Tag Archives: Donald Sterling

A Tale of Two Videos: Tony Stewart & Ray Rice

Tony Stewart will not face charges on the murder, the vehicular homicide or the accidental death of Kevin Ward, Jr.

I’ve lost all hope in humanity.

The American justice system has failed yet again. I can only surmise Eric Holder’s recently announced resignation comes as a result of the inaction by officials to hold yet another a popular white “athlete” accountable for his crimes (see: Duke Lacrosse team, Oscar Pistorius, baseball players).


Two weeks ago, the last apparent last bastion of the fourth estate TMZ released a video of Ray Rice shamelessly knocking out his then-fiancé Janay Palmer.

Once revered as maybe the top running back in the world, Rice’s career as it stands appears unredeemable. The Baltimore Ravens terminated Rice’s contract, and the NFL suspended him indefinitely. The NFL Players Association has since appealed on his behalf, sighting tired (but unfortunately, most likely true) slippery slope, two punishments for one crime arguments.


On August 9th in upstate New York a 43-year old man driving a 1400 pound vehicle at a speeds of nearly 140 miles per hour hit a 20-year man—a boy really. The young man with a long, bright future ahead of him died, almost immediately. It was caught on tape.

One would hope—given the above circumstances—that the full weight of the law and public reaction would fall on the culprit. One would imagine that said culprit would be collapse under the pressure, a charged and convicted criminal as the world celebrates the triumph of justice.


So here we are. The NFL is the midst of a once-in-a-generation scandal. Employees are answering to the former Director of the US Federal Bureau of Investigation (the goddamn Director of the F-B-goddamn-I!), turning over communications, cataloging steps taken and not taken in an investigation completed or not completed. Even Commissioner Roger Goodell—the shoot-first sheriff, self-proclaimed judge and jury of the NFL when he ascended to power—finds himself in the unusual position of target practice.

Rice is at fault, and the NFL and Goodell screwed everything to hell.


There is a video that shows Ward’s murder. It wasn’t shown on ESPN or your local news, because it’s a video of someone dying (as if all that war footage of rockets firing and landing on nightly network news weren’t). Watch it here—if you can bear it.

The 43-year old man—Stewart, let’s be painfully clear—is free. He woke up this morning to a loving family, doting fans, a dedicated racing team and a job that he loves.

Ward will never get a chance to realize the NASCAR dreams Stewart shamelessly tried preserved in his all-too-early return to the track.

But more than that, Ward will never get to find and marry the love of his life, to swell with pride as he watches his children stumble and get back up, to grow old and see the world change. Ward will never get to turn the ignition or choke the throttle of his beat up no. 13, joke around with his team or get angry at his opponents, relish in victory or rise again from a loss.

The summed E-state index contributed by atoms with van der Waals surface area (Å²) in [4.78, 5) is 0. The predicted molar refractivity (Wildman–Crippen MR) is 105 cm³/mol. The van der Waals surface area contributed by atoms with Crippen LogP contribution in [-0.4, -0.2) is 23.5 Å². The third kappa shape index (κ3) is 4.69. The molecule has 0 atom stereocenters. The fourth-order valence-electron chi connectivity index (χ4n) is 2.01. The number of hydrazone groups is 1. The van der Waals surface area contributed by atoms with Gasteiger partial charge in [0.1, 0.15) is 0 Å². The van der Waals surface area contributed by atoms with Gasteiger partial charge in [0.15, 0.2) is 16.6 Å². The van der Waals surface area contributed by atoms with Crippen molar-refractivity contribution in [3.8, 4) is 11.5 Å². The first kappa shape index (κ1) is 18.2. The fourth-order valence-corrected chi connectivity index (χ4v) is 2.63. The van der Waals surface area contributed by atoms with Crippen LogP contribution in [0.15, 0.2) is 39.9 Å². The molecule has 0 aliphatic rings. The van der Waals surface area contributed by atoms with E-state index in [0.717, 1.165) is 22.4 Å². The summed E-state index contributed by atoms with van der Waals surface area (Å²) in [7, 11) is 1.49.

Ward graduated from high school two years ago. Two years ago. And will remain fixed in his family’s memory an eternal 20-year old.


The institution of the NFL has been turned inside out—and rightfully so—for countless reasons. Among these include: the culture of violence that has been absorbed by the players’ family members for years, the countless players facing even more countless charges of violent crimes and the apparent cover-up (or shameful ineptitude, if you’re an optimist) of the Rice incident—only the most recent indication of the NFL’s unspoken mandate to “protect the shield.”

Despite all this, last Sunday came and went. Hundreds of thousands of fans across the country flocked to their football meccas and millions tuned in at home. Billions of dollars were made in salary and advertising revenue. The testament of sport.

It would be pretentious, and in many ways wrong, to call for a boycott of the NFL—and not just because it would never happen. After all, most football players are by-and-large good people (I think) who understand that they’re not actually allowed to pulverize other people off the field.

I would hope that recent events have disrupted fandom—at least for a blip—causing unease and skepticism. There has been some reporting on this, but not nearly enough.

Football is good. Ray Rice is bad. And the NFL fucked up.

End scene.


Ray Rice knocked someone unconscious—his partner nonetheless. He may never face judge or a jury, but he is being punished—by the league he belonged to, the team he was a part of and the American public at large.

Tony Stewart Killed a person. Where’s the indignation? Why hasn’t ESPN rushed to Ward’s aide with hours of outraged Olbermanns and Wilbons?

When we were talking about Ward’s death—for that brief two week period that quickly was swept under the rug the moment Stewart gloriously returned to the race track to bravely not lose his position in the Sprint cup race—we seemed to shy away from what actually happened. Our headlines never used the words like “killed” or “fatally struck.” Instead it was an unfortunate accident that happened to an unfortunately young person.

“…an on-track accident that left 20-year-old Kevin Ward Jr. dead.”

“…he was involved in an incident that took the life of Kevin Ward Jr.”

“Kevin Ward Jr.’s death…”